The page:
H4

The play is ever the thing.

(2012) Drama (Random) Harry Lenix, Angus Macfadyen, Keith David, Amad Jackson, John Jordan, Geno Monteiro, Terrell Tilford, Candice Coke, Sharon Ferguson, Heavy D, Jeryl Prescott, Victoria Gabrielle Platt, Jahmela Biggs, Susan Dallan, Justin Alston, Diarra Kilpatrick, Evita Castine, Toyin Moses, Owisa Odera, Kimani Shillingford, Tarnue Massaquoi, Donna Rowe, Heather Ankeny  Directed by Paul Quinn

 

There is no doubting that William Shakespeare is perhaps the greatest playwright in the English language. The proof? His plays are as relevant now as they were when he wrote them more than 500 years ago.

This Kickstarter-funded adaptation of two of his plays – Henry IV Parts I and II – transplants the action from medieval England to modern Los Angeles. Henry IV (Lenix) is the king of the African-American community, but uneasy is the head that lies the crown. He is wracked by guilt that he took power by assassinating his predecessor and has been fighting meaningless wars in the Holy Wars. Now, many of his alliances are crumbling and it is taking all of his skills to hold his kingdom together.

Young Prince Hal (Jackson) is proving to be a wastrel. Uninterested in learning to be King, he hangs out with lowlifes, partying and fooling around, seduced by the promises of an easy life by Falstaff (Macfadyen), a gluttonous, cowardly criminal. With Henry in failing health, what will become of his kingdom when he’s gone?

Writer Ayanna Thompson chooses to retain much of the original Shakespearean language despite the modern setting, which is wise – there is not a writer alive who can match the Bard. However, she does tweak the dialogue with local reference (Hal becomes the Prince of Watts rather than the Prince of Wales) which leads to some odd lines, as when Falstaff calls for “a cup of malt liquor and a capon,” a line you will hear nowhere else, I guarantee it.

That’s also a double-edged sword; reading Shakespearean dialogue is much like reading a whole other language. Some of the actors handle it very nicely but others have troubles with it, which is to be expected. Still, it will be jarring for purists and to all others may just sound a little bit off.

The movie has a pretty bare bones budget and that doesn’t work to its advantage in all things. Sure, it forces the production to do more with less and at times they achieve that but in other places the film lacks the scope that other productions have been able to achieve. Some prefer their Shakespeare to rely on the language rather than the spectacle; your own preference will definitely come into play here. If you are more inclined to a grander scale, you may end up disappointed.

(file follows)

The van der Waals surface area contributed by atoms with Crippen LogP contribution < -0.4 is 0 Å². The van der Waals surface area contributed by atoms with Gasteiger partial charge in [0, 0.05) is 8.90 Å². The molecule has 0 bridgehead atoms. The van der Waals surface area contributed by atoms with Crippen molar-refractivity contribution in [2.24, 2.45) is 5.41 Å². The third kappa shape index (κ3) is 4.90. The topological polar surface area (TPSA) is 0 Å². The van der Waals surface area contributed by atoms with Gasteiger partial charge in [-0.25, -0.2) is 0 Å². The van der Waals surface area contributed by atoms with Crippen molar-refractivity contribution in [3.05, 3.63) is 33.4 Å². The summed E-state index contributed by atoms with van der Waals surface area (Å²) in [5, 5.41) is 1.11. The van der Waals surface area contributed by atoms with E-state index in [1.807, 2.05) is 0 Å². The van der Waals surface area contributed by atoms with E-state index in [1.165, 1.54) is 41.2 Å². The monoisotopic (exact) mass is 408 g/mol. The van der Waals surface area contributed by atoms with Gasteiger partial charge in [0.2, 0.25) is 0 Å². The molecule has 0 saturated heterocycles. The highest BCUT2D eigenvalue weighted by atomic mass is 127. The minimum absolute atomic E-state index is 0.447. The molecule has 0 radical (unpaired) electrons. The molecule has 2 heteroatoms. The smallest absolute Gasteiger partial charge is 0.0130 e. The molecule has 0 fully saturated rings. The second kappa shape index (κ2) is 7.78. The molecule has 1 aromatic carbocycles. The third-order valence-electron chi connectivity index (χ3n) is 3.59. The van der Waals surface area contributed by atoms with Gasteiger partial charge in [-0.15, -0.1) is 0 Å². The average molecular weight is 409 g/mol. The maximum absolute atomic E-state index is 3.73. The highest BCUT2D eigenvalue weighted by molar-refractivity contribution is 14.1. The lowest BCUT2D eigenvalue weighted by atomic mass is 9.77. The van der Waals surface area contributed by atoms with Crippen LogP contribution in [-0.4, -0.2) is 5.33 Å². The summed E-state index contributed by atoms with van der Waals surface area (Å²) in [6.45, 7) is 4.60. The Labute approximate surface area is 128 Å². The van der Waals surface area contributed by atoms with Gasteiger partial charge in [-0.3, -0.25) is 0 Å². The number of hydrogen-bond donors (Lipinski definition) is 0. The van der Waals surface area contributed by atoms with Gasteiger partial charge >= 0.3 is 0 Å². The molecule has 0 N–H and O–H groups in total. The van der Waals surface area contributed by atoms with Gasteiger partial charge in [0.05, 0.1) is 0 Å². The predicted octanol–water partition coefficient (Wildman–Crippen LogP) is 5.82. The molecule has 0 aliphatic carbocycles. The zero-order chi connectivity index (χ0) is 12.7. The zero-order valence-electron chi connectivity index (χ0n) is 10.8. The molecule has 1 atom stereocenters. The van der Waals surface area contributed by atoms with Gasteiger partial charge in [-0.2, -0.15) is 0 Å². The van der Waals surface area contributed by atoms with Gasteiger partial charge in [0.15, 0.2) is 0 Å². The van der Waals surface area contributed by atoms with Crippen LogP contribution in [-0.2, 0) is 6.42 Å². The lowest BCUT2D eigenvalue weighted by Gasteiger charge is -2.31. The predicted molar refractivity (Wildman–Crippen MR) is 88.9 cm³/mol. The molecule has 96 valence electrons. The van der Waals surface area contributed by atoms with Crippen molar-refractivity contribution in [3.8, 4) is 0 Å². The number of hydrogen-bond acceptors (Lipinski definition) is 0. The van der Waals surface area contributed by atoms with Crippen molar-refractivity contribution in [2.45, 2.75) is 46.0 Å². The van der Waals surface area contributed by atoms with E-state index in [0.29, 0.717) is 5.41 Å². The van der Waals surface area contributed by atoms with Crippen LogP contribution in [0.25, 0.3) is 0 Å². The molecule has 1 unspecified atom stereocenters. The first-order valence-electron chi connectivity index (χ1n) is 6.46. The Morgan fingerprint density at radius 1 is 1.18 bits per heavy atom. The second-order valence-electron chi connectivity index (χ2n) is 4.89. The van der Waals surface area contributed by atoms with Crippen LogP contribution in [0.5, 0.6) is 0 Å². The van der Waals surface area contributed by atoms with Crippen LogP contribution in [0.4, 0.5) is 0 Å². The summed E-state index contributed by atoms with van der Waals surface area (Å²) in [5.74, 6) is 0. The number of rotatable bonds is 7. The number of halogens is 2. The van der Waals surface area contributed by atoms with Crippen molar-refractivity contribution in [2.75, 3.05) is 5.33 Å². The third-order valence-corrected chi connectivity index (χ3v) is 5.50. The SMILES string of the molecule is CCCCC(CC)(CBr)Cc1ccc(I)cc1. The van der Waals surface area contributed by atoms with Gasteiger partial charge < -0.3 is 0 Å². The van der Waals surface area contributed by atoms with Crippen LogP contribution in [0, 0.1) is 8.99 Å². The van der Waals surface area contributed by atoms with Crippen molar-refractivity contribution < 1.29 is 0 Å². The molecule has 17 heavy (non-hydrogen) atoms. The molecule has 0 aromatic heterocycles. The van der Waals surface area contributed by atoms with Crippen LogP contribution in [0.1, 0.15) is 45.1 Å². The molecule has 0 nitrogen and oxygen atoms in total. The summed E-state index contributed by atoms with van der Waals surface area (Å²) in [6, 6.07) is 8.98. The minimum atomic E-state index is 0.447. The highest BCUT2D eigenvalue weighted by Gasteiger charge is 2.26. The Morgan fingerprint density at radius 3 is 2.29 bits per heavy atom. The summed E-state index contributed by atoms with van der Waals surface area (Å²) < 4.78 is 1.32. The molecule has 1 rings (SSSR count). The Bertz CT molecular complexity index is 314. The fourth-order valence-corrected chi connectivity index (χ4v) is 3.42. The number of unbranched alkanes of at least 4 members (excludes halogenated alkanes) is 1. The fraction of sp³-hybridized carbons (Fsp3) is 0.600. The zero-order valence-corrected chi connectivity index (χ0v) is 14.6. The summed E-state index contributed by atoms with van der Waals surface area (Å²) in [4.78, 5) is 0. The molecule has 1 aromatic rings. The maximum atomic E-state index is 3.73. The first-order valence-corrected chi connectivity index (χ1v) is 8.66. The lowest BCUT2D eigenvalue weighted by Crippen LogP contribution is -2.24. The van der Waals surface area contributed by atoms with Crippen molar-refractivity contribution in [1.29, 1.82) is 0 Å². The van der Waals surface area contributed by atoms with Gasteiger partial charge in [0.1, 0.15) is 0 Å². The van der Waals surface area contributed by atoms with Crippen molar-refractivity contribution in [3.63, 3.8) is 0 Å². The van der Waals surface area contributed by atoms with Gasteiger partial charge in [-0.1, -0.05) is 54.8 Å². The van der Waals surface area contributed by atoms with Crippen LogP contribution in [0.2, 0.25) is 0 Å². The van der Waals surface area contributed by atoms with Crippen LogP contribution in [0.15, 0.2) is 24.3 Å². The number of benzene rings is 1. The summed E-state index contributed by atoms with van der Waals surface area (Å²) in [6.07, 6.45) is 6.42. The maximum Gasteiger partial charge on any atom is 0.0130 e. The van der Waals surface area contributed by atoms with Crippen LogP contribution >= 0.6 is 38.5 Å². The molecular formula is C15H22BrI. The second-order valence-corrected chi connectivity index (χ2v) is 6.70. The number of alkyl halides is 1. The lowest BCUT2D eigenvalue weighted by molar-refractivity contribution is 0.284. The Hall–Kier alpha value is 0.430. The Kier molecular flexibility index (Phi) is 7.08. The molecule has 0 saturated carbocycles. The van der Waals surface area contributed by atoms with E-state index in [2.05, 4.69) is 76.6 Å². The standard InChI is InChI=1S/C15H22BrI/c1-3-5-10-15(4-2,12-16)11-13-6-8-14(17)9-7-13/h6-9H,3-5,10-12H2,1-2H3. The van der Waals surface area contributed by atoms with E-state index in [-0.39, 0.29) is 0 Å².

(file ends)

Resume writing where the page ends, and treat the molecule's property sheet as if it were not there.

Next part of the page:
The score is also an annoyance. It sounded better suited for a Saturday morning cartoon than a historical Shakespearean play. It simply doesn’t fit the mood and setting at all. I think a more hip-hop oriented score would have done the film more of a favor. If you’re going to set the play in a modern African-American experience, go big or go home.

To the good side though there are some performances that really stand out. Chief among them is Lenix in the titular role. Lenix does have experience in Shakespearean productions and it shows here; he gives Henry a powerful mien and even with the affectation of an eyepatch commands the screen whenever he’s on it. He rarely has much in the way of set decoration with him, so your focus naturally goes to him.

Keith David also has the kind of powerful delivery that is perfect for Shakespeare, and he makes the most of it for the time he has onscreen which is not as much as I would have liked but then again, it’s as much as the role calls for. Geno Monteiro, as rebel knight Hotspur, also is impressive. I wouldn’t doubt he has experience with the Bard as well.

This is clearly a passion project and as to its point that Shakespeare translates not only to modern times but to different experiences is well-made. It’s too bad that there wasn’t a white knight to deliver a more adequate budget for the film in order to do their thing, but I will say they do a credible job given what they have to work with. While I can’t blame them for trying for something more, they might have benefitted from re-creating a stage performance and filming that. It might have worked out better.

REASONS TO SEE: Lenix delivers a powerful performance.
REASONS TO AVOID: Some actors don’t handle the Shakespearean language as well.
FAMILY VALUES: There is some violence.
TRIVIAL PURSUIT: Ayanna Thompson, who adapted the material and co-wrote the screenplay, has a PhD and is a Shakespearean scholar who has been interviewed on the subject for a variety of programs.
BEYOND THE THEATERS: Amazon, AppleTV, Google Plus, Vudu, YouTube
CRITICAL MASS: As of 2/17/20: Rotten Tomatoes: No score yet: Metacritic: No score yet.
COMPARISON SHOPPING: Hamlet in the Golden Vale
FINAL RATING: 5.5/10
NEXT:
The Old Man and the Gun

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